Published online 29 May 2009 | Nature | doi:10.1038/news.2009.530

News

Sweden snares neutron facility

Lund will play host to European Spallation Source.

ESSSweden seems set to host the ESS.ESS Scandinavia

Sweden is claiming victory in a long-running battle to host Europe's next-generation neutron-science facility.

The European Spallation Source (ESS), a €1.4-billion (US$2-billion) neutron facility, will be built in Sweden, according to officials there. The site, near the city of Lund, beat rival locations in Spain and Hungary.

The announcement follows a late-night bargaining session between European research ministers ahead of today's Competitiveness Council meeting in Brussels. In the end, seven nations out of 12 potential backers, including France and Germany, voted for the Lund site, with only one, Portugal, voting for the Spanish location, according to Colin Carlile, the director of ESS Scandinavia, the organization in charge of the Swedish bid. The United Kingdom and Czech Republic abstained, and Italy and Switzerland said they would follow the majority.

The vote was a clear endorsement of the Lund site, according to Carlile. "I feel really very pleased," he says. "It's been so long in coming."

But the other candidate host nations are not willing to concede defeat. Yesterday's vote was simply an "opinion", says Lázló Rosta, the project director for ESS Hungary and a scientist at the Budapest Neutron Center. "There is sort of a Swedish advantage, but there is not a final decision," he says. "My feeling is that there should be very important meetings between all the major players."

Showdown

Neutrons are an important probe for a wide variety of materials and biological molecules. Unlike X-rays, which scatter off electrons on the surface of atoms, neutrons ricochet off atomic nuclei. That allows them to distinguish between different isotopes of the same element, as well as probe nuclear properties such as magnetism. Early on, researchers used reactors to produce neutrons, but more recently they have accelerated protons onto a heavy metal target. This technique, known as spallation, can create higher-powered neutron beams using less energy than required by a reactor.

“There is sort of a Swedish advantage, but there is not a final decision.”

Lázló Rosta
ESS Hungary

The ESS has been on European neutron scientists' drawing board for the best part of a decade. Germany had originally offered to host the site, but later withdrew after the project received only a mediocre review from the nation's science council (see 'German council confounds plans for neutron project'). Since then, it has been in search of a home, and most recently at the centre of a battle between Sweden, Spain and Hungary. In an unusual move, Spain and Hungary had promised to endorse each other's sites if either was chosen over Sweden.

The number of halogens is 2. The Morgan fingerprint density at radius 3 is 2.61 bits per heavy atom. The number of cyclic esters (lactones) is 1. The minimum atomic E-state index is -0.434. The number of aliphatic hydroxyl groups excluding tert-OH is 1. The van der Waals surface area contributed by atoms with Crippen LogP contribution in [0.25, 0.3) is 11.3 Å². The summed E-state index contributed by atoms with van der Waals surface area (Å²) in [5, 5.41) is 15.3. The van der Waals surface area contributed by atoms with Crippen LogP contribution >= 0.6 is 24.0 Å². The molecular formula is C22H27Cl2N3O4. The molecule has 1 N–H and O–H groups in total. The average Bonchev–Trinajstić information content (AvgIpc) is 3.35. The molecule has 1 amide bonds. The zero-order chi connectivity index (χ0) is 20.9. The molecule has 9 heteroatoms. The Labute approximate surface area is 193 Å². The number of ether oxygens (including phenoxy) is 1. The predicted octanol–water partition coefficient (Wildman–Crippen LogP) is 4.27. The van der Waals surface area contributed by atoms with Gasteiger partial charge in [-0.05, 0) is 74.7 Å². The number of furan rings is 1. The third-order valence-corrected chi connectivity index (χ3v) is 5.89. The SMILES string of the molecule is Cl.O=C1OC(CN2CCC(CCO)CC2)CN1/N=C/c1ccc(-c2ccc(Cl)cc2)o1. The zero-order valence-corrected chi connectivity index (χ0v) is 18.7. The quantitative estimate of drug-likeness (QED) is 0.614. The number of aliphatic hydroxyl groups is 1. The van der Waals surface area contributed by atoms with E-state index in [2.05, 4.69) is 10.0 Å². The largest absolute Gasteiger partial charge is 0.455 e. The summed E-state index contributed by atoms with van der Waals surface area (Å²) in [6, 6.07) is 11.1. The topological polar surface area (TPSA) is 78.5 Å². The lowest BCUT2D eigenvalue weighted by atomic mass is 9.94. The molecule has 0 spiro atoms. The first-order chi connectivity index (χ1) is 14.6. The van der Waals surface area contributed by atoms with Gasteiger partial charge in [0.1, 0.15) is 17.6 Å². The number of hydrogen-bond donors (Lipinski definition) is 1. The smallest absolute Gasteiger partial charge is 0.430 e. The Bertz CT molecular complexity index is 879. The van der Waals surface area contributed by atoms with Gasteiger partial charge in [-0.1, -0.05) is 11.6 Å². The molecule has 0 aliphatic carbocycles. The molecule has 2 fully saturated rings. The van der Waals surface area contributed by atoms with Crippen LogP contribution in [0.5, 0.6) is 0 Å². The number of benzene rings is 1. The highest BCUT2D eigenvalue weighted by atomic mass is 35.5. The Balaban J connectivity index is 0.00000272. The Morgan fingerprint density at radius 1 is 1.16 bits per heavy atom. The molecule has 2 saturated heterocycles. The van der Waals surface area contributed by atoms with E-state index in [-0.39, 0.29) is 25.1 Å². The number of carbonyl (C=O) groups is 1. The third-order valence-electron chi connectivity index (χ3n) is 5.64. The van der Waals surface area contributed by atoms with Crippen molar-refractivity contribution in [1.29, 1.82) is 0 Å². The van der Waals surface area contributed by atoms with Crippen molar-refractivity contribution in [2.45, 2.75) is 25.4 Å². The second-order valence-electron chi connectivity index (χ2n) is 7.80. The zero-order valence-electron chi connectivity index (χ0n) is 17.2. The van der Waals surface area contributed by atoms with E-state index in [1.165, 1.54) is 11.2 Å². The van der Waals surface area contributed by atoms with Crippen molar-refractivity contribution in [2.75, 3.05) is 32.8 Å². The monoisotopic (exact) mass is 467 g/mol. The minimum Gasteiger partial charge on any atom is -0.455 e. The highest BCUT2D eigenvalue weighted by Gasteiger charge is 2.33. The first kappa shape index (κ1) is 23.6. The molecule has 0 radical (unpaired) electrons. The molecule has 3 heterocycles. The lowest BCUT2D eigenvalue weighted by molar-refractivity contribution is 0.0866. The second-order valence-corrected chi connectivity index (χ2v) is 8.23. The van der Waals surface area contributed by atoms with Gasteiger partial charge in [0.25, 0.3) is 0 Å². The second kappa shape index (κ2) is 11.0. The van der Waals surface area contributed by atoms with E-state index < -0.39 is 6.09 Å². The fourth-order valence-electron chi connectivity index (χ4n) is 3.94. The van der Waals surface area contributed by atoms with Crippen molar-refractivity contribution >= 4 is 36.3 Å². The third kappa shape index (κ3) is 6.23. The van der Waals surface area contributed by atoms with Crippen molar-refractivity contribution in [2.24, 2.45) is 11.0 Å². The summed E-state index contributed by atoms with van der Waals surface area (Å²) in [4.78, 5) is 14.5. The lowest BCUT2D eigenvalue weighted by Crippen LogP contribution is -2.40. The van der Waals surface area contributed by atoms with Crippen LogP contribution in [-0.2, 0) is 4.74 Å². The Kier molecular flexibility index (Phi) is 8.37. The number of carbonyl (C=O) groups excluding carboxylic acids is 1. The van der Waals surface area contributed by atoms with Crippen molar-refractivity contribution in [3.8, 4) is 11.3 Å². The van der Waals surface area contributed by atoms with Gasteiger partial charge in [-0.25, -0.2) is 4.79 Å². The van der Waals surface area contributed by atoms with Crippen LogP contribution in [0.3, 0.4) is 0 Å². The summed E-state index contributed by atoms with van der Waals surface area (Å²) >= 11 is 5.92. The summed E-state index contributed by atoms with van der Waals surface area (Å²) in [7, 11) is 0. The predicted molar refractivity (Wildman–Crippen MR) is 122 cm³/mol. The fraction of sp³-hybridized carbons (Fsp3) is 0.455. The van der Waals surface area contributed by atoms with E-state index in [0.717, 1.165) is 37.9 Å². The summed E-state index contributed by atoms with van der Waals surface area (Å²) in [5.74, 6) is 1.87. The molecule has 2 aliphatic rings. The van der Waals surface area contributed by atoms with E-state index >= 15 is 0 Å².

But Sweden appears to have won. Carlile says that under the terms offered to the research ministers, Sweden, together with its Nordic and Baltic partners, will pay 50% of the project's construction costs. The team is looking for at least 35% of the funding to come from other nations such as the UK, France and Germany. The remainder, up to 15%, will be paid for with a bridging loan from the Swedish government.

Win-win?

Rosta says that he believes there may be a way to include the Hungarian and Spanish proposals in the Swedish bid. The idea, he says, would be to develop the ESS accelerator in Spain and the instrumentation in Hungary. Alternatively, he says, one of the two sites could play host to a smaller spallation neutron source. "We would like to see the three sides arrive at a win-win situation," he says.

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Since Europe's protracted site selection process began, both the United States and Japan have completed neutron facilities of their own. But the ESS will be more powerful than the competition, according to Peter Tindemans, chairman of the ESS preparatory phase and an independent consultant based in The Hague. When it is completed, the ESS will deliver a 5-megawatt beam of neutrons to some 22 instruments. That will make it more powerful than the US facility, the current global leader.

Carlile says that he hopes an agreement on cost sharing will come within months, so that construction can begin in 2012. That schedule would see the ESS delivering its first neutrons between 2018 and 2019. 

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  • #60615

    The ESS is expected to have running costs of about €100m per year and the first neutrons are expected 10 years from now with all the instruments to be completed five years after that. MadelineI @weebly.com

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